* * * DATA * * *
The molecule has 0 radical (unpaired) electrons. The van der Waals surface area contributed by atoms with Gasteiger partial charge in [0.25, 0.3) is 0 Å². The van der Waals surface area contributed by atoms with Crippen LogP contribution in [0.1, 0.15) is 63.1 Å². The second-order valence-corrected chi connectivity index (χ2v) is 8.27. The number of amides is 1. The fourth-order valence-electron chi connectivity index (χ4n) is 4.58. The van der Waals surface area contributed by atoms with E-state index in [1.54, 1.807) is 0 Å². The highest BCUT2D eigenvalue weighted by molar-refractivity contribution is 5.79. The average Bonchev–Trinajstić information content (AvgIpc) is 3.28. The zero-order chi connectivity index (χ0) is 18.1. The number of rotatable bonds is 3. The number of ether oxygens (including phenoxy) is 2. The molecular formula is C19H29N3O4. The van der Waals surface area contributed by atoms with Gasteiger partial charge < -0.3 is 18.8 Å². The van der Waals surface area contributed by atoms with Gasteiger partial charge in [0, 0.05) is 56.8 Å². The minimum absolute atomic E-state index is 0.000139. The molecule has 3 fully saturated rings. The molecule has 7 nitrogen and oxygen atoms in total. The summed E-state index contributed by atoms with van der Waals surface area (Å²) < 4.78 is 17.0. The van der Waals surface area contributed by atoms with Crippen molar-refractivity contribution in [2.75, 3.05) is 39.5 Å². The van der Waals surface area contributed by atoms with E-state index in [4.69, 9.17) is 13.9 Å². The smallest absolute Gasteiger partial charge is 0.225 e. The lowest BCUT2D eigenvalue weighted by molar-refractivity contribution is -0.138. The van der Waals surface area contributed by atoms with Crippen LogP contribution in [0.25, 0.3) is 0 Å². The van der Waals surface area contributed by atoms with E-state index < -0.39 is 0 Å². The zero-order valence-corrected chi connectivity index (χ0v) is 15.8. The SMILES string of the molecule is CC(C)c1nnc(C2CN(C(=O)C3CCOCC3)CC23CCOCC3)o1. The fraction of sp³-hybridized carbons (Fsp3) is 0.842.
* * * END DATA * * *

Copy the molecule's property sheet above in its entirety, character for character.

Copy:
The molecule has 0 radical (unpaired) electrons. The van der Waals surface area contributed by atoms with Gasteiger partial charge in [0.25, 0.3) is 0 Å². The van der Waals surface area contributed by atoms with Crippen LogP contribution in [0.1, 0.15) is 63.1 Å². The second-order valence-corrected chi connectivity index (χ2v) is 8.27. The number of amides is 1. The fourth-order valence-electron chi connectivity index (χ4n) is 4.58. The van der Waals surface area contributed by atoms with E-state index in [1.54, 1.807) is 0 Å². The highest BCUT2D eigenvalue weighted by molar-refractivity contribution is 5.79. The average Bonchev–Trinajstić information content (AvgIpc) is 3.28. The zero-order chi connectivity index (χ0) is 18.1. The number of rotatable bonds is 3. The number of ether oxygens (including phenoxy) is 2. The molecular formula is C19H29N3O4. The van der Waals surface area contributed by atoms with Gasteiger partial charge < -0.3 is 18.8 Å². The van der Waals surface area contributed by atoms with Gasteiger partial charge in [0, 0.05) is 56.8 Å². The minimum absolute atomic E-state index is 0.000139. The molecule has 3 fully saturated rings. The molecule has 7 nitrogen and oxygen atoms in total. The summed E-state index contributed by atoms with van der Waals surface area (Å²) < 4.78 is 17.0. The van der Waals surface area contributed by atoms with Crippen molar-refractivity contribution in [2.75, 3.05) is 39.5 Å². The van der Waals surface area contributed by atoms with E-state index in [4.69, 9.17) is 13.9 Å². The smallest absolute Gasteiger partial charge is 0.225 e. The lowest BCUT2D eigenvalue weighted by molar-refractivity contribution is -0.138. The van der Waals surface area contributed by atoms with Crippen LogP contribution in [0.25, 0.3) is 0 Å². The van der Waals surface area contributed by atoms with E-state index < -0.39 is 0 Å². The zero-order valence-corrected chi connectivity index (χ0v) is 15.8. The SMILES string of the molecule is CC(C)c1nnc(C2CN(C(=O)C3CCOCC3)CC23CCOCC3)o1. The fraction of sp³-hybridized carbons (Fsp3) is 0.842.